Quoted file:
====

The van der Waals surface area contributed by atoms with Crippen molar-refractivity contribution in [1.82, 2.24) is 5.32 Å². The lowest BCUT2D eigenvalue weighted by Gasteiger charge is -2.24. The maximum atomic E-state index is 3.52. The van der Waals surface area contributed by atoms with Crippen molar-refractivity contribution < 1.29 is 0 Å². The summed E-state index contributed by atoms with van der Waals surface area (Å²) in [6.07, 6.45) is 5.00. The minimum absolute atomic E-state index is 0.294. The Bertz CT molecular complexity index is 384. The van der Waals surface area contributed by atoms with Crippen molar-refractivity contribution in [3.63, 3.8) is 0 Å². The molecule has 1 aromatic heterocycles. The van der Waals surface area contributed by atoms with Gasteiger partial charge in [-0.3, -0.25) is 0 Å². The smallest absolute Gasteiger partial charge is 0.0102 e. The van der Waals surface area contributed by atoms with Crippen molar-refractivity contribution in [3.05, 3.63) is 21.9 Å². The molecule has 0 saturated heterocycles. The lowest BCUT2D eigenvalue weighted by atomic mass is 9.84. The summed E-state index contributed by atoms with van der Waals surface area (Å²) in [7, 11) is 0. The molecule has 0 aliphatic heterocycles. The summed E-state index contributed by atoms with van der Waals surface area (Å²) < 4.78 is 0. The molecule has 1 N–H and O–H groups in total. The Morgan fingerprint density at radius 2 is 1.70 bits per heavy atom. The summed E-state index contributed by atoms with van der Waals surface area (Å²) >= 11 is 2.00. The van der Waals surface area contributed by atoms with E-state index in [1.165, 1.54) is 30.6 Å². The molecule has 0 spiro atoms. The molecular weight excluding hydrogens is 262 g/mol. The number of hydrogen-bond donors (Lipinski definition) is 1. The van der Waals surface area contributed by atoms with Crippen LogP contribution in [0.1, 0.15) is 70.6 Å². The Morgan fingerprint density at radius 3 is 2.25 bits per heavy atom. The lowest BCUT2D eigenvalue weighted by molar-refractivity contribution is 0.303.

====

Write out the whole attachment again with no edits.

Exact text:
The van der Waals surface area contributed by atoms with Crippen molar-refractivity contribution in [1.82, 2.24) is 5.32 Å². The lowest BCUT2D eigenvalue weighted by Gasteiger charge is -2.24. The maximum atomic E-state index is 3.52. The van der Waals surface area contributed by atoms with Crippen molar-refractivity contribution < 1.29 is 0 Å². The summed E-state index contributed by atoms with van der Waals surface area (Å²) in [6.07, 6.45) is 5.00. The minimum absolute atomic E-state index is 0.294. The Bertz CT molecular complexity index is 384. The van der Waals surface area contributed by atoms with Crippen molar-refractivity contribution in [3.63, 3.8) is 0 Å². The molecule has 1 aromatic heterocycles. The van der Waals surface area contributed by atoms with Gasteiger partial charge in [-0.3, -0.25) is 0 Å². The smallest absolute Gasteiger partial charge is 0.0102 e. The van der Waals surface area contributed by atoms with Crippen molar-refractivity contribution in [3.05, 3.63) is 21.9 Å². The molecule has 0 saturated heterocycles. The lowest BCUT2D eigenvalue weighted by atomic mass is 9.84. The summed E-state index contributed by atoms with van der Waals surface area (Å²) in [7, 11) is 0. The molecule has 0 aliphatic heterocycles. The summed E-state index contributed by atoms with van der Waals surface area (Å²) < 4.78 is 0. The molecule has 1 N–H and O–H groups in total. The Morgan fingerprint density at radius 2 is 1.70 bits per heavy atom. The summed E-state index contributed by atoms with van der Waals surface area (Å²) >= 11 is 2.00. The van der Waals surface area contributed by atoms with E-state index in [1.165, 1.54) is 30.6 Å². The molecule has 0 spiro atoms. The molecular weight excluding hydrogens is 262 g/mol. The number of hydrogen-bond donors (Lipinski definition) is 1. The van der Waals surface area contributed by atoms with Crippen LogP contribution in [0.1, 0.15) is 70.6 Å². The Morgan fingerprint density at radius 3 is 2.25 bits per heavy atom. The lowest BCUT2D eigenvalue weighted by molar-refractivity contribution is 0.303.